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Pain Without Gain | Muscle & Body Magazine

Ignoring an injury is asking for trouble.

One of the main concepts I reinforce with the athletes I train is that working out should not be painful. Athletes are so use to pushing their bodies that they sometimes take the phrase “no pain, no gain” way too literally. Remember, pain is the body trying to signal that something is wrong. Pain is also very different from normal fatigue and tiredness that can be felt through workout exertion on your muscles.

It is extremely important for an athlete to learn the difference. While the temporary discomfort stemming from the rigors of lifting weights or through cardio workouts is normal, chronic or acute pain may be an alert to a significant injury.

Rice is Nice

An injury can absolutely wreck your fitness level and training schedules, especially if you are an athlete gearing up for a competition. However, failing to properly address the injury can have a catastrophic effect. My advice is to always take pain seriously and to learn what is a natural response from your body. In addition, seek professional medical advice for any injury that lingers too long or becomes debilitating, as that can be a warning sign for something more serious.

Injuries are unfortunately part of training. Whether you’re an elite athlete or just someone who wants to stay fit, injuries will happen. Learning how to adjust training and provide treatment may be the key to retaining fitness levels without regressing through inactivity. In fact, a recent article in the Harvard Health Publications discussed this very topic and did an excellent job of providing an overall look at dealing with an injury. They broke it down to three separate timeframes that can sometimes overlap: the immediate postinjury phase, recovery period and functional phase.

The author does a good job of explaining that the most critical time after an injury is the first 24–48 hours after it occurred. The common acronym many trainers and medical experts will use after an injury is RICE. It stands for rest, ice, compression and elevation. They recommend a few key treatment tips, such as to immediately rest the affected injured area; begin ice treatment for 15–20 minutes as soon as swelling occurs; wrap the injured area with compression bandages; and to raise the injured area above your heart to “allow gravity to drain fluid from the injury.” This is all good, sound advice.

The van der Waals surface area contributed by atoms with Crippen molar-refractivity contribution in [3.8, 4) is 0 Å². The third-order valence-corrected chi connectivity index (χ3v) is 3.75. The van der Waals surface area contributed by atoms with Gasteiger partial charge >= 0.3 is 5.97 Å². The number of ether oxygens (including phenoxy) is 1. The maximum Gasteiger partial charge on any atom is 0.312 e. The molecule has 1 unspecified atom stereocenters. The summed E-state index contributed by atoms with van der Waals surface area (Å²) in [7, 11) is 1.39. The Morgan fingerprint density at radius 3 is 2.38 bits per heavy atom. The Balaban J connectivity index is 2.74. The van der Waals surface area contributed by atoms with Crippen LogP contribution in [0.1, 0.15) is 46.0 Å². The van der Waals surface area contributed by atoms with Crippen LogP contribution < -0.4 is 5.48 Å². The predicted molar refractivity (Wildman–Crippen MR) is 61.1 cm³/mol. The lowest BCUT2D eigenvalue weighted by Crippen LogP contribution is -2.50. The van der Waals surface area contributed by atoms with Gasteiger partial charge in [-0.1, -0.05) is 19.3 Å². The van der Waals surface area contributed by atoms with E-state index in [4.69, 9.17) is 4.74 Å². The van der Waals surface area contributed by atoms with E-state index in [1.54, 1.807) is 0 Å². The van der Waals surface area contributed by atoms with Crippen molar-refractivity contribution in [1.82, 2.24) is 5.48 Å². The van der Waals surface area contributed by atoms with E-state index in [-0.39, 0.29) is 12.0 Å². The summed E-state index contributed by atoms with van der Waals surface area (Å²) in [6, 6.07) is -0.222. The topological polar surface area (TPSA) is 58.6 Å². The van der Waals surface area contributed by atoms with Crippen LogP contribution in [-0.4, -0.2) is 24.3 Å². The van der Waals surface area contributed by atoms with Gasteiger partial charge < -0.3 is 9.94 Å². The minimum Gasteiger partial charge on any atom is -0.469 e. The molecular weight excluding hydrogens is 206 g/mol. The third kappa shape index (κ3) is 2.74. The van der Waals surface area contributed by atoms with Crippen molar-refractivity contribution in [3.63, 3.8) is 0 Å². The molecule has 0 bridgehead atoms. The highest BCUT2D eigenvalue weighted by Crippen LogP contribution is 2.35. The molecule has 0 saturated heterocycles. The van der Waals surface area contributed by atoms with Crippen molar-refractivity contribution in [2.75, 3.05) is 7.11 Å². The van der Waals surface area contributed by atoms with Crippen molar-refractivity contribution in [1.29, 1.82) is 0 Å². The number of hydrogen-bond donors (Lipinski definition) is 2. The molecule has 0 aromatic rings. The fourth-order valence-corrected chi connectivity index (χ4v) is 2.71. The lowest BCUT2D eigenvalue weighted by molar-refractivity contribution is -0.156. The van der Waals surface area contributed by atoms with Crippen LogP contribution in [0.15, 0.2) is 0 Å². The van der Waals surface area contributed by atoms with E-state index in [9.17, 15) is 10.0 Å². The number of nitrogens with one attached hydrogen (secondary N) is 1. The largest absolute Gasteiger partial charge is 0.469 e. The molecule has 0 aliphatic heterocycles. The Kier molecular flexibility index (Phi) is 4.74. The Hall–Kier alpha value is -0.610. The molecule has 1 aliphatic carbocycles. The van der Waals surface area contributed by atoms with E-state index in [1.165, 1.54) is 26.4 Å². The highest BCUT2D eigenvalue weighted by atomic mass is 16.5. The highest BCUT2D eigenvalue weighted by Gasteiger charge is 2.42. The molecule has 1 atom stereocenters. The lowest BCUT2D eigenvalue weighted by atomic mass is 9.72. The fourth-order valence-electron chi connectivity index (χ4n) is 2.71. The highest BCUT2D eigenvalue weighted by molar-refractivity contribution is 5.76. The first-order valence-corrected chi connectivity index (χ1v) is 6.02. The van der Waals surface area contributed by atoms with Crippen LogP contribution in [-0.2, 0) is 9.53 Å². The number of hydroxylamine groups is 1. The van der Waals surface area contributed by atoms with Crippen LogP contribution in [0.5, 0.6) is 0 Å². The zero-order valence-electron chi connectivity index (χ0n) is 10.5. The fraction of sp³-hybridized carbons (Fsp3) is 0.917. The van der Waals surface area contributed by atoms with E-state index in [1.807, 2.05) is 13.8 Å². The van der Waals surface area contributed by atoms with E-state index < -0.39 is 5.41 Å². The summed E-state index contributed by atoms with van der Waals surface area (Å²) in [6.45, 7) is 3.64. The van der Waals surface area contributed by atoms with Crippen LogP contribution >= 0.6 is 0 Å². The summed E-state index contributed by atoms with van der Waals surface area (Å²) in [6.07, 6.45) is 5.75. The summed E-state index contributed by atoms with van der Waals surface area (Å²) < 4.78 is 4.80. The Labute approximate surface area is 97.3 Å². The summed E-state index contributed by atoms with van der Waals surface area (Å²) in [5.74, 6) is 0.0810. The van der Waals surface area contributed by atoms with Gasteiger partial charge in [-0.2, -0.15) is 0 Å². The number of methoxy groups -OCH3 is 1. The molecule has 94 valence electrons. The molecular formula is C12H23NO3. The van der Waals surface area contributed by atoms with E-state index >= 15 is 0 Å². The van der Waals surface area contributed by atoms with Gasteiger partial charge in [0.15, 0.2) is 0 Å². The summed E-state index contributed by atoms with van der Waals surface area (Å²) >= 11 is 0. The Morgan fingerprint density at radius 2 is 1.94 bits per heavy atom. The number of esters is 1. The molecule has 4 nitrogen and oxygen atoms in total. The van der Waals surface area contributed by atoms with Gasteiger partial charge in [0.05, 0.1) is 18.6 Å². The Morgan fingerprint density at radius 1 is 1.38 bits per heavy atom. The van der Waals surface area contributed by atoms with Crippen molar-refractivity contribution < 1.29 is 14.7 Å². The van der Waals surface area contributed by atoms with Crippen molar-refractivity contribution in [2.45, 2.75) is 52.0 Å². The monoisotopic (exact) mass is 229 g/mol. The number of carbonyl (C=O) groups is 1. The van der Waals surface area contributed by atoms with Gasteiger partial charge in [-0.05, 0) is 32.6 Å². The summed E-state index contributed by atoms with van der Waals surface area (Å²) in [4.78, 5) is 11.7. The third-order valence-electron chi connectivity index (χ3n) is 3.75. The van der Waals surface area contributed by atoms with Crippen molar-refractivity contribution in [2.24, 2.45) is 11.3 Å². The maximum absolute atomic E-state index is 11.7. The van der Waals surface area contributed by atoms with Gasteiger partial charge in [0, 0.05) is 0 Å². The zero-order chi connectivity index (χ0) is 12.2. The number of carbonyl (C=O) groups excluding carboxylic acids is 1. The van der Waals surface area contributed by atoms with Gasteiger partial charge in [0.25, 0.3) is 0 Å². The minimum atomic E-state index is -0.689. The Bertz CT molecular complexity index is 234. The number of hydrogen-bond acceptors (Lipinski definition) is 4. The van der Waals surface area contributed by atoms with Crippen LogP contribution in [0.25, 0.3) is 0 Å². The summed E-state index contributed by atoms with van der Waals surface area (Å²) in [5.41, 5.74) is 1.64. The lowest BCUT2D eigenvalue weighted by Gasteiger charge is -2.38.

The article did a tremendous job in detailing how to respond to an injury, but the main reason I decided to cite it was the advice on the next steps. A main point they try to get across is that although you need to rest the injured part, the rest of your body needs to keep moving. Don’t let injury time be wasted time, as that is primarily where an athlete can suffer regression in fitness levels and abilities.

Train Around the Pain

The bottom line is, continue to work your uninjured areas. What happens, the article states, is that when not in use, “the proteins in surrounding muscles start to break down within 24 hours.” The result is that you can lose important muscle mass and strength rather quickly. So continue to stretch after your muscles are already warmed up, perform exercises that may have low impact but can continue building muscle, or continue aerobic exercises if it doesn’t cause pain in the injured area.

As healing progresses, begin working the injured area slowly, concentrating on increasing the repetitions with lower weight. Use your pain, soreness or swelling levels experienced during or immediately after workouts as a barometer for increasing workout difficulty until you return to normal function. Ice treatments postworkout may be a good idea for the first few weeks after a return to normal function. When in doubt at any point throughout your injury and recovery period, consult with your physician, physical therapist or certified athletic trainer for guidance.

One last word of advice when dealing with injuries is to be conscious of the potential need to adjust your nutritional plan, especially if extended time will be missed. Often, caloric intake, types of foods eaten or supplement regimens are based upon the assumption of a minimum activity level. Don’t let yourself gain unwanted weight that will need to come off later or will compromise your fitness level after the injury has healed. Talk to a registered dietitian if you need advice on scaling back your nutritional plan until you return to normal activity levels.

via Pain Without Gain | Muscle & Body Magazine.